If you want to inspire him, give Edward Hart ’88 a johnboat and a tank of gas. He’ll happily zip along the Lowcountry waterways for hours, slipping away from mankind and straight into God’s country. Surrounded by sandbars and spartina grass, he’ll marvel at dolphins feeding along the shore and cast for spottail bass.

“When the line grabs, it’s like the first time you ever caught one,” says the music professor, whose office wall is adorned with a photo of the mammoth 42-pound bass he hooked as a 10-year-old. “You always see amazing things out there, and you never see it all.”

South Carolina’s natural beauty has been a lifelong inspiration to Hart, a native Charlestonian. An eight-point buck hangs above the photo of the bass, and Hart admits that he probably could cast a shrimp net before he could read.

Hart’s local delights, however, are not limited to the natural world. The downtown resident speaks with equal regard of Charleston’s architectural and cultural beauty and, when pressed for a special urban memory, he quickly recalls a moment he shared with his daughter when she was a toddler: He was walking her in a stroller down Church Street at dusk one spring evening and everything was just perfect, including the temperature, the light on the buildings and even the scent of flowers on the wind. Hart’s young daughter turned around to look at him and share a knowing glance.

“Even at that age, she got it,” says Hart.

Hart’s daughter is 11 years old now, but the Hart family’s enthusiasm for their surroundings has not dimmed. Hart, in fact, recently composed a violin concerto expressing his love for South Carolina for friend and fellow College music professor Yuri Bekker. In February, Bekker performed the concerto with the Charleston Symphony Orchestra, where he also serves as concertmaster. To boot, Bekker performed Hart’s piece on a rare Stradivarius violin made in 1686 in an event Bekker deemed a “privilege and an honor for Charleston.”

Under an Indigo Sky features three movements, each evoking South Carolina’s distinct geographic regions: the Lowcountry, Midlands and Upstate. Each is familiar to Hart and holds its own special appeal, as Hart lives in Charleston, went to graduate school at the University of South Carolina in Columbia and was married in Greenville, the childhood home of his wife. Hart knows many of his listeners likely have a similar affinity for the Palmetto State, but stresses that the charms of South Carolina should not have a bearing on opinions of the quality of his music.

“At the end of the day,” he says, “the music has to stand on its own.”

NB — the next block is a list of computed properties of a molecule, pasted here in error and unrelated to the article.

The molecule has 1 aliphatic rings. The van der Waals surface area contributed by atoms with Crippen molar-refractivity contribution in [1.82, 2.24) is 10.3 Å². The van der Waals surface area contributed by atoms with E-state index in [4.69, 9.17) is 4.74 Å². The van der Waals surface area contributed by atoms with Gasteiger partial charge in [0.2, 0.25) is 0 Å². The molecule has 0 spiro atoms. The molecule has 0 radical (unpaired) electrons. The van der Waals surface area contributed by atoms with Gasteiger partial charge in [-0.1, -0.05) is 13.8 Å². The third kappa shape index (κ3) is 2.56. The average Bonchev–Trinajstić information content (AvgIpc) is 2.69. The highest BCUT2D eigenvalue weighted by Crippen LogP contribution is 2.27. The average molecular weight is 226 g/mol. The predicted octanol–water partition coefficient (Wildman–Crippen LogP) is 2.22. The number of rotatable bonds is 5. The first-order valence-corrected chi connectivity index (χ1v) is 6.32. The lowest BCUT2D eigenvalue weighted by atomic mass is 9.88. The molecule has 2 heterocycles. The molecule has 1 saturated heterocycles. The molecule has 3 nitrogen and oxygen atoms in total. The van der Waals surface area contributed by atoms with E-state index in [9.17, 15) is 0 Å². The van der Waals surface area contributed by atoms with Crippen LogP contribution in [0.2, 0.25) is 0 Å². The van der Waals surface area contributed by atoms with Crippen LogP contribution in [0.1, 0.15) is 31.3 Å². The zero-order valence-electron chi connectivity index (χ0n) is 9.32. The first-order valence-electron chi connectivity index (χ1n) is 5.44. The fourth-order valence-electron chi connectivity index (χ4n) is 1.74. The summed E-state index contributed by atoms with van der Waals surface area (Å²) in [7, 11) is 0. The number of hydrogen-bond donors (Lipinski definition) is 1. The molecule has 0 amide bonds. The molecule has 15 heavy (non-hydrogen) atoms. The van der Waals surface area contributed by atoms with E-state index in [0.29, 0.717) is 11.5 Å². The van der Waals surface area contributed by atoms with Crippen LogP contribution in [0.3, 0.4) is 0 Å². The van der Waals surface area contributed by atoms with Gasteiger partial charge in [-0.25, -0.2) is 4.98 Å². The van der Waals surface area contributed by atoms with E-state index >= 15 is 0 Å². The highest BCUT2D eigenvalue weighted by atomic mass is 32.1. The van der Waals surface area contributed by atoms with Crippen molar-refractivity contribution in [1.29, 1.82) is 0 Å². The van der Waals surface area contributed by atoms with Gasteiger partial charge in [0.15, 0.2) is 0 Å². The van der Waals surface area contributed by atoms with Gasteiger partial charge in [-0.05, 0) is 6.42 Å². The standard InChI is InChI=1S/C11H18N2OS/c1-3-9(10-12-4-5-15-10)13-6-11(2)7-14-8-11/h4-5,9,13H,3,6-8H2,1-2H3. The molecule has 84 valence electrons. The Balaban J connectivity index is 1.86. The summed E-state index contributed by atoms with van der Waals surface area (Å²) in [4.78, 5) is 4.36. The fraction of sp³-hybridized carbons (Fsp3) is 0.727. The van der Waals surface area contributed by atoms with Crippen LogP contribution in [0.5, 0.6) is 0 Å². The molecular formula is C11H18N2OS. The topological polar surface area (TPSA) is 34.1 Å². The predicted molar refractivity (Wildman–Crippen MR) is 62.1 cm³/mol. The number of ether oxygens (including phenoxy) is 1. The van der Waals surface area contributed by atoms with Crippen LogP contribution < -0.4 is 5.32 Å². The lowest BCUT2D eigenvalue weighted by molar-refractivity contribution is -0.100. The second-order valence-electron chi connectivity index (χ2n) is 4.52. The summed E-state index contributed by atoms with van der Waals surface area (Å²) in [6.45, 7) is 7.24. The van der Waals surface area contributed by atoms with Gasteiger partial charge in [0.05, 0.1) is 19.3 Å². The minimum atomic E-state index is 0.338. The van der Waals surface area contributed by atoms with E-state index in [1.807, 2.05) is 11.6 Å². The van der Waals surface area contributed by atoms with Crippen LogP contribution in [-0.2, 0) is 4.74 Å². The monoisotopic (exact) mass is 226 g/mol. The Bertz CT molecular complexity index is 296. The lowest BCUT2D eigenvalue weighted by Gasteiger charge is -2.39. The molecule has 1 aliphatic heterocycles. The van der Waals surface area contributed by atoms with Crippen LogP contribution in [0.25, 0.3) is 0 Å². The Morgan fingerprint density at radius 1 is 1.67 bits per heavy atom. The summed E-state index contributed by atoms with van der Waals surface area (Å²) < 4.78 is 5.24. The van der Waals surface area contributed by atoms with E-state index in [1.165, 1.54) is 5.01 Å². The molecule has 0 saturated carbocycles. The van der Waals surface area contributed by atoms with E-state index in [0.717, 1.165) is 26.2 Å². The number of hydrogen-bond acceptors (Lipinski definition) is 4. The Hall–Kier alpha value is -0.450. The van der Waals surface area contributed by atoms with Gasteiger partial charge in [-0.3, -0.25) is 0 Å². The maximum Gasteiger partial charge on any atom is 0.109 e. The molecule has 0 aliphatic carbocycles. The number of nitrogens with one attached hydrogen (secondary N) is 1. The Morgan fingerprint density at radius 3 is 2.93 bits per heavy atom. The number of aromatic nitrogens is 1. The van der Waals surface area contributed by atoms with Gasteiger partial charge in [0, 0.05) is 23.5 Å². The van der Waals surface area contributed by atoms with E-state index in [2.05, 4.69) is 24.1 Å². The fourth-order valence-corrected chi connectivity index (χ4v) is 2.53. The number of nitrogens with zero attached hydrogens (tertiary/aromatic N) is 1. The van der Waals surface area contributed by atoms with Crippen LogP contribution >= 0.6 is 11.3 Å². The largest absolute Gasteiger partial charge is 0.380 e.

Funnily enough, though, his compositions nearly knock him down. He has trouble sleeping when beginning composing and can become ornery. He admits feeling susceptible to the pressure associated with contemporary composition that one must “reinvent the wheel every time you sit down.” It can be slow going when writing a new piece, and take a while for his music to take shape.

“Writing a piece of music is like picking a fight with musical notes,” says Hart. “Eventually you start winning the fight, but not without being battered and bruised.”

When not composing, Hart practices “musical evangelism,” which includes teaching music appreciation classes to non-music majors at the College. For him, it’s critical to introduce as many people as possible to classical music, both for broadening students’ cultural knowledge and enjoyment as well as for the survival and growth of classical music. In line with that goal, Hart and fellow College music professor Yiorgos Vassilandonakis have teamed up to create Magnetic South, a concert series at the College featuring the Charleston Symphony Orchestra playing 20th-century music and new works by living composers.

Magnetic South debuted in January, when works by composers Paul Chihara of the University of California–Los Angeles and Cindy Cox of the University of California–Berkeley were performed. Chihara and Cox both attended the concert and also taught master classes on composition to College students.

In March, Magnetic South had its second concert, featuring music by composers Arnold Schoenberg, John Adams and Igor Stravinksy.

Hart hopes Magnetic South’s emphasis on contemporary and relatively modern music inspires a new generation of music lovers and appreciation for compositions beyond the most revered classics.

“I love Beethoven, Bach and Brahms, but if we don’t infuse music with something new, we’re going to see audiences get grayer and grayer until they’re gone,” he observes.

And while promoting the work of others, Hart will continue to create his own masterpieces, with inspiration found right outside his window, and, more powerfully, out on the rivers and deep inside South Carolina’s woods.

“Until this area quits inspiring me,” Hart says, “I’m going to keep dealing with it.”